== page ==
''A Wizard, a True Star'' (running time 56:02) from falling under this trope 56:02): The first side is that they were pressed on one LP each because devoted to a bizarre psychedelic medley of songs Rundgren didn't want to break up the continuous song suites he'd built - both albums were long enough to be double LP sets, and indeed Rundgren's album ''Todd'', released in between them, ''was'' a double album shorter than constructed. The second was more conventional (but it's still plenty weird).
***
''Initiation'' at 66:51. (running time 67:27): The first side mostly consists of fairly conventional ProgressiveRock (well, as conventional as prog gets, anyway), while the second side is devoted entirely to a lengthy instrumental synthesizer workout. Both ''A Wizard'' sides, at over thirty-two and ''Initation'' ([[EspeciallyZoidberg especially]] ''[[EspeciallyZoidberg Initiation]]'') display markedly different styles on each side. Rundgren did Distinct Single Albums a lot, actually - over thirty-five minutes respectively, are longer than many contemporary full-length albums.
***
''Faithful'' is another example, with the (running time 50:04): The first side consisting consists of note-for-note covers of other artists' songs as if they were classical music (hence the album title), and the second consisting consists of original material. ExecutiveMeddling also forced material.
***
''Hermit of Mink Hollow'' (running time 34:50) was forced by executive meddling into this - initially this. Rundgren had intended a different running order (the one on the back cover), order, but the record company insisted on making the first side "The Easy Side" and the second side "The Difficult Side".Side".
*** Notably, the only thing that stops ''Initiation'' and ''A Wizard, a True Star'' from playing this trope completely straight is that they were pressed on one LP each because Rundgren didn't want to break up the continuous song suites he'd built. Both albums were long enough to be double LP sets, and indeed Rundgren's double album ''Todd'', released in between them, ''was'' shorter than ''Initiation'' at 66:51. However, ''Todd'' does not feature markedly different styles between its two discs, so it is arguably not an example of this trope.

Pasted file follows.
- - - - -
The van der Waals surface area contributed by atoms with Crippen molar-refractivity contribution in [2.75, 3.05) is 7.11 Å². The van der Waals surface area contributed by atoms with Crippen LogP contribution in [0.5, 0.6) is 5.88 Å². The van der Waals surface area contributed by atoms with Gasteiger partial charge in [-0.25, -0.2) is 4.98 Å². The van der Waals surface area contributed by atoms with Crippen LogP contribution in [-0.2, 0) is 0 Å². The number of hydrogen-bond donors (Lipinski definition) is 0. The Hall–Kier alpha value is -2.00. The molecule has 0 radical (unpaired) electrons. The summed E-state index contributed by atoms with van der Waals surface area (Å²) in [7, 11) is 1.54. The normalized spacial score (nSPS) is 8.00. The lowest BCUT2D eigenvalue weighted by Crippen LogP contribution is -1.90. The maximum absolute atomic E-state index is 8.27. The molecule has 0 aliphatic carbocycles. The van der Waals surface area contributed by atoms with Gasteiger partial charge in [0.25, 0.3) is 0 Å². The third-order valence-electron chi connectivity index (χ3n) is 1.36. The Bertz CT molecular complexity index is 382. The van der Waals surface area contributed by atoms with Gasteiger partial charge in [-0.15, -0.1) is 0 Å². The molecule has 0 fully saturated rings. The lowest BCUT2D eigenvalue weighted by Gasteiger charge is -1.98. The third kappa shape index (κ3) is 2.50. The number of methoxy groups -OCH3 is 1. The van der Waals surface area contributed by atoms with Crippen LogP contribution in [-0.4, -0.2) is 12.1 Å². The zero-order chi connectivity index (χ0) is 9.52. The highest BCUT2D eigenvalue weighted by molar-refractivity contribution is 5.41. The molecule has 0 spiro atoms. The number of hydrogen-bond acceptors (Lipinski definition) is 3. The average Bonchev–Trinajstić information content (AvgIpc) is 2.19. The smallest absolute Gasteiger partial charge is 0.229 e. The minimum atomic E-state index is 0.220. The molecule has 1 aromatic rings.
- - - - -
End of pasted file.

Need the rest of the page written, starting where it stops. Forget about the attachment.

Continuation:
* EpicRocking: Particularly in his work with Utopia. "The Ikon" is Utopia's most extreme example of this, being slightly over thirty minutes long. His solo piece "A Treatise on Cosmic Fire" (from ''Initiation''), at over thirty-five minutes, is even longer. It's worth noting that these pieces were so long they heavily stretched the limitations of the vinyl format, and resulted in the albums being mastered more quietly than normal [=LPs=] (and being easily damaged if played with a worn needle). Rundgren also sped up the material on ''Initation'' to shorten it by two to three minutes. The sleeve notes of ''Initiation'' (which, at sixty-eight minutes in length, is not the longest single LP ever released, but still pretty high on the list) recommended that a person record the album to tape to preserve the sound. Other lengthy Rundgren pieces include "Healing", divided into three movements and spanning almost twenty minutes, and Utopia's "Singring and the Glass Guitar (An Electrified Fairytale)", which exceeds eighteen minutes, but there are plenty more.
* ExactlyWhatItSaysOnTheTin: the album ''A Cappella'', named for an Italian phrase meaning "without instruments," involves no instruments whatever, just Rundgren as a SelfBackingVocalist via lots of overdubbing and sampling.

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* EpicRocking: Particularly in his work with Utopia. Hoo boy.
** Utopia did this a lot to begin with.
"The Ikon" is Utopia's most extreme example of this, example, being slightly over thirty minutes long. long.
**
His solo piece "A Treatise on Cosmic Fire" (from ''Initiation''), at over thirty-five minutes, is even longer. It's worth noting that these pieces longer.
*** These compositions
were so long they heavily stretched the limitations of the vinyl format, and resulted in the albums being mastered more quietly than normal [=LPs=] (and [=LPs=], and being easily damaged if played with a worn needle).needle. Rundgren also sped up the material on ''Initation'' to shorten it by two to three minutes. The sleeve notes of ''Initiation'' (which, at sixty-eight minutes in length, is not the longest single LP ever released, but still pretty high on the list) recommended that a person record the album to tape to preserve the sound. Other lengthy Rundgren pieces include Albums such as ''Todd Rundgren's Utopia'' and ''A Wizard, a True Star'' also suffered from the danger of being easily damaged.